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Homework Help: Calculate the frequency of microwave

  1. Nov 20, 2016 #1
    1. The problem statement, all variables and given/known data
    Two single frequency coherent microwave beams are directed from the same point towards a concave mirror. One beam is incident parallel to the principal axis of the mirror, 0.06m from the axis. The other beam passes through the focal point before striking the mirror. The strongest possible signal that can be produced by the combination of the two beams is detected where they meet, 0.3m away from the mirror. f=0.2m

    1) how far from the mirror do the two beams originate
    2) how far below the axis do they meet
    3) minimum possible frequency of the microwaves

    c= 3x10^8 m/s
    2. Relevant equations
    1/f= 1/u + 1/v
    3. The attempt at a solution

    1) In this question I used the 1/f= 1/u +1/v formula.
    I got the answer of 0.6m

    2) In this case I used the m= v/u formula. Knowing that the size of the object is 0.06m (or rather its 0.06m away form principal axis) I got the answer of 0.03m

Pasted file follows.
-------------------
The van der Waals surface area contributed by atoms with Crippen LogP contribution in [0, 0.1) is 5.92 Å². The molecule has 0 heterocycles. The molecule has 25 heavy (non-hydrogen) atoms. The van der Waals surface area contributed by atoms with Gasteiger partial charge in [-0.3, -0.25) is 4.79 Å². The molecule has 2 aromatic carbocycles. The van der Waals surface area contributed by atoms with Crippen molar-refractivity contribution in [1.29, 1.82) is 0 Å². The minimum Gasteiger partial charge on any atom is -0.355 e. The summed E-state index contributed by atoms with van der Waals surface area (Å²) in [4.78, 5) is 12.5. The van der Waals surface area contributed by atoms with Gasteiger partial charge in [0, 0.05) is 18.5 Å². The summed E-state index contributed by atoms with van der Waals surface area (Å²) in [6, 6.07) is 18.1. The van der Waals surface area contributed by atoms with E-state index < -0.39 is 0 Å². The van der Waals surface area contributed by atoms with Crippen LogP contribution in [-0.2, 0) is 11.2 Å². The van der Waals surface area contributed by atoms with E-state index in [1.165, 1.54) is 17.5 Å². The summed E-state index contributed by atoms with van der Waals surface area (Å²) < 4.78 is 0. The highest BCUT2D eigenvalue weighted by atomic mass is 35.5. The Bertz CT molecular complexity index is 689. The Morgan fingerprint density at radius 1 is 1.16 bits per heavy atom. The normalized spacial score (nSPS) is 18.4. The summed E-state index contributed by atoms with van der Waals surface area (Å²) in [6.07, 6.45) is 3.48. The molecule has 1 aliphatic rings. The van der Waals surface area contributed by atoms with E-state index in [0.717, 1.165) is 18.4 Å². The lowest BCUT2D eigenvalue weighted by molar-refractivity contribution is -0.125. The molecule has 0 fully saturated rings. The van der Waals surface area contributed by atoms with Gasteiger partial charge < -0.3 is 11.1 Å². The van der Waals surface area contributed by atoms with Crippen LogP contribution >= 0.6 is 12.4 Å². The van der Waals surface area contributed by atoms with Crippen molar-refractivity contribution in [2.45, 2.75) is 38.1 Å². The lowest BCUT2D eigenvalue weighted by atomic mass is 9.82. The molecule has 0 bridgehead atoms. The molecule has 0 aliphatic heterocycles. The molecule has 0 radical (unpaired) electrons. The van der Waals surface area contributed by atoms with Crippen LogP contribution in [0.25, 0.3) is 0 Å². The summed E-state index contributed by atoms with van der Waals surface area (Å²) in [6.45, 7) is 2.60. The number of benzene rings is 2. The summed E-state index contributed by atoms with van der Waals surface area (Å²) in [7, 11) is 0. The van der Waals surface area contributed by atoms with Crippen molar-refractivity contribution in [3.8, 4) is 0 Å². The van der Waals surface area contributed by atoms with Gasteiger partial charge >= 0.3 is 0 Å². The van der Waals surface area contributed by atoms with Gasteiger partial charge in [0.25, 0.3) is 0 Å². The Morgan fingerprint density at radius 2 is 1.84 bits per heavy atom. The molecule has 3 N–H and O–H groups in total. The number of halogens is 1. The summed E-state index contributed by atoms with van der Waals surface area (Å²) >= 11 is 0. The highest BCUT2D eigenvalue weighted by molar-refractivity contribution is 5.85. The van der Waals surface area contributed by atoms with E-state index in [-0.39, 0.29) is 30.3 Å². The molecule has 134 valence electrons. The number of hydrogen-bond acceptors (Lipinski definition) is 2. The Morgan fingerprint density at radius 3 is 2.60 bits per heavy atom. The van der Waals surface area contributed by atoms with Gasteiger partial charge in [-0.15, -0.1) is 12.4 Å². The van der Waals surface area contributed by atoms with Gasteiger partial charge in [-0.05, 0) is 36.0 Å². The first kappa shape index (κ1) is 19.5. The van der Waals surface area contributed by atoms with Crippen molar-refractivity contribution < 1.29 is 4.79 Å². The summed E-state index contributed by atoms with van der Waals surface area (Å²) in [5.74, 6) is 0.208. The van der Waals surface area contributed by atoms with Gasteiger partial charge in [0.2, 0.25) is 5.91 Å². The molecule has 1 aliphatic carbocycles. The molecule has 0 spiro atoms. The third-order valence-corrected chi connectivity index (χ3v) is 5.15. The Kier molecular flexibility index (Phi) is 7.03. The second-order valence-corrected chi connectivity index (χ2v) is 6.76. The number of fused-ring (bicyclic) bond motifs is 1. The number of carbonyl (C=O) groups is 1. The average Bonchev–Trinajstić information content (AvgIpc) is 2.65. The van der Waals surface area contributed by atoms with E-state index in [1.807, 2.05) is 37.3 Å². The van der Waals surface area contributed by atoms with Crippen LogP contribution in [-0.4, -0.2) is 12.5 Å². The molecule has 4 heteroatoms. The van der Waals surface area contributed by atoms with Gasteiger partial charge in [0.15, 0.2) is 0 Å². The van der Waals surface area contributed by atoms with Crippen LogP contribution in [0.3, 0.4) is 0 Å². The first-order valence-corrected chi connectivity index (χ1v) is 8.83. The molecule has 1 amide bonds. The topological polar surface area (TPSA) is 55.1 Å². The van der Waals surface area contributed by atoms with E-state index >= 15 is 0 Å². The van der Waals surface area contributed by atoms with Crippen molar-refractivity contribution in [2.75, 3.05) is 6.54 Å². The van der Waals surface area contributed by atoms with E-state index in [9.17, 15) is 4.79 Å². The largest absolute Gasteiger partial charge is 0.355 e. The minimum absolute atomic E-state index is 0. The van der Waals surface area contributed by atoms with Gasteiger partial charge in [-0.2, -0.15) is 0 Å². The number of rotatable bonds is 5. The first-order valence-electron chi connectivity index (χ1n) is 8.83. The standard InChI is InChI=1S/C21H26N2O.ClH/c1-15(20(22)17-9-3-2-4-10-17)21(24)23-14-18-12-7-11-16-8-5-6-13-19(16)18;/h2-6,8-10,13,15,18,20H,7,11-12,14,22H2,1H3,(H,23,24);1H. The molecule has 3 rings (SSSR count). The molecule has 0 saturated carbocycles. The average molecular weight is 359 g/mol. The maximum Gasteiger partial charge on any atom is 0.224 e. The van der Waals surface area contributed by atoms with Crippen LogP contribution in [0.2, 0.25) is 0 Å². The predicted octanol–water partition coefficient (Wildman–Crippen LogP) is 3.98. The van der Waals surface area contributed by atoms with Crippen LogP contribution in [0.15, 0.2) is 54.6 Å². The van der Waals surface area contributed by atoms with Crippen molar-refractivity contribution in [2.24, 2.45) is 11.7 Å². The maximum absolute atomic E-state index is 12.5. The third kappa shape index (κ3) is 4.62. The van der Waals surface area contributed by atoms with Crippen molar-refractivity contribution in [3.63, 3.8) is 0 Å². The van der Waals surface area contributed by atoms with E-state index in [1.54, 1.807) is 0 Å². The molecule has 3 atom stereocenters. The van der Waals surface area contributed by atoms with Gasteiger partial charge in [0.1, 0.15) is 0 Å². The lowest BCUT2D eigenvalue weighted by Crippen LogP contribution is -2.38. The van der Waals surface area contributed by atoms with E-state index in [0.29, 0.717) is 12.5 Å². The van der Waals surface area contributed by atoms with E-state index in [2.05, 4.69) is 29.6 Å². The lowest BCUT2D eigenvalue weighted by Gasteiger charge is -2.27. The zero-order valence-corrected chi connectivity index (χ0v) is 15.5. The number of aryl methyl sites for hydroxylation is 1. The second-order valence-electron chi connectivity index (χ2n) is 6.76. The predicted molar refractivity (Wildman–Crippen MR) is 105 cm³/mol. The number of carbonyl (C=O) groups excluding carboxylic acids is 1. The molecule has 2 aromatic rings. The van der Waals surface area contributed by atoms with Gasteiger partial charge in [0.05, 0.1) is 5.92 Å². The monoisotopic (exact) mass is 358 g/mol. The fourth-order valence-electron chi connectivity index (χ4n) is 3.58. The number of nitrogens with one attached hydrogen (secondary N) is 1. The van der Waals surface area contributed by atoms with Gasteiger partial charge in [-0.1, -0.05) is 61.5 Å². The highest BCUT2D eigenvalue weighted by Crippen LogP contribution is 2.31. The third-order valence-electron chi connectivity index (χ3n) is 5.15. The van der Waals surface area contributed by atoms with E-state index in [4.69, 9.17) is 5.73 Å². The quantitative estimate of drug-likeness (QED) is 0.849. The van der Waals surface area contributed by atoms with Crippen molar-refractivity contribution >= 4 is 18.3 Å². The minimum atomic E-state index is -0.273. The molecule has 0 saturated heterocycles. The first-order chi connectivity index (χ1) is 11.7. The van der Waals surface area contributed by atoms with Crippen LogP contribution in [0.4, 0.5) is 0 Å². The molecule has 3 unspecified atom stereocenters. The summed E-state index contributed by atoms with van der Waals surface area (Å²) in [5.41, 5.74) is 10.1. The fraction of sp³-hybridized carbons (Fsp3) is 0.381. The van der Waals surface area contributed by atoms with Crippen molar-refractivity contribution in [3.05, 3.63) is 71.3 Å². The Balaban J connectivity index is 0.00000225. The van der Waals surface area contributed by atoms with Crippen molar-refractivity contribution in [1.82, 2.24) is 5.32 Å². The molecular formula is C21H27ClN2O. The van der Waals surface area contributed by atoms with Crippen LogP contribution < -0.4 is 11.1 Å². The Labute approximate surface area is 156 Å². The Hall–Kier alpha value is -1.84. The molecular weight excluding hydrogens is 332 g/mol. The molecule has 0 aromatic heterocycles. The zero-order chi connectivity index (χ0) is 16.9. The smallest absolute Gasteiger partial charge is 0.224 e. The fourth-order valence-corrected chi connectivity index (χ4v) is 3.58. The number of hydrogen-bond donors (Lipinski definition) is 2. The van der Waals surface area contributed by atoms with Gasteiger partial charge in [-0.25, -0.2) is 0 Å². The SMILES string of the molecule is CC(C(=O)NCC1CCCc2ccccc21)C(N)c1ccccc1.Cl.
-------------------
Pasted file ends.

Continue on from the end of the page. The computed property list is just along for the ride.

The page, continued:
3) Not 100% sure about this one although first I found the distance from f to the source. I used trigonometry to find the hypotenuse. I got a triangle of lengths 0.06m, 0.4m, and 0.404m. I figured that the 0.404m side is 1 wavelength longer than the 0.4m side. So I found wavelength of the wave. Then I used the last formula and I found the answer to be around 7.5x10^10 Hz. Could somebody tell me whether im right or wrong because I have no access to the solution.
    Last edited: Nov 20, 2016
  2. jcsd
  3. Nov 21, 2016 #2

    Simon Bridge

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    Science Advisor
    Homework Helper

    Your reasoning is sound - the first two are geometric optics questions, for the last one - did you account for a phase shift on reflection?

    Note: for the 1st two you are approximating whatever the undisclosed concave mirror shape was by a thin parabolic mirror for the equation to work. You are also assuming that 6mm is close enough to the optic axis for the par-axial approximation to be valid. Technically you are not given enough information - but it is probably reasonable to do this in context of your course.
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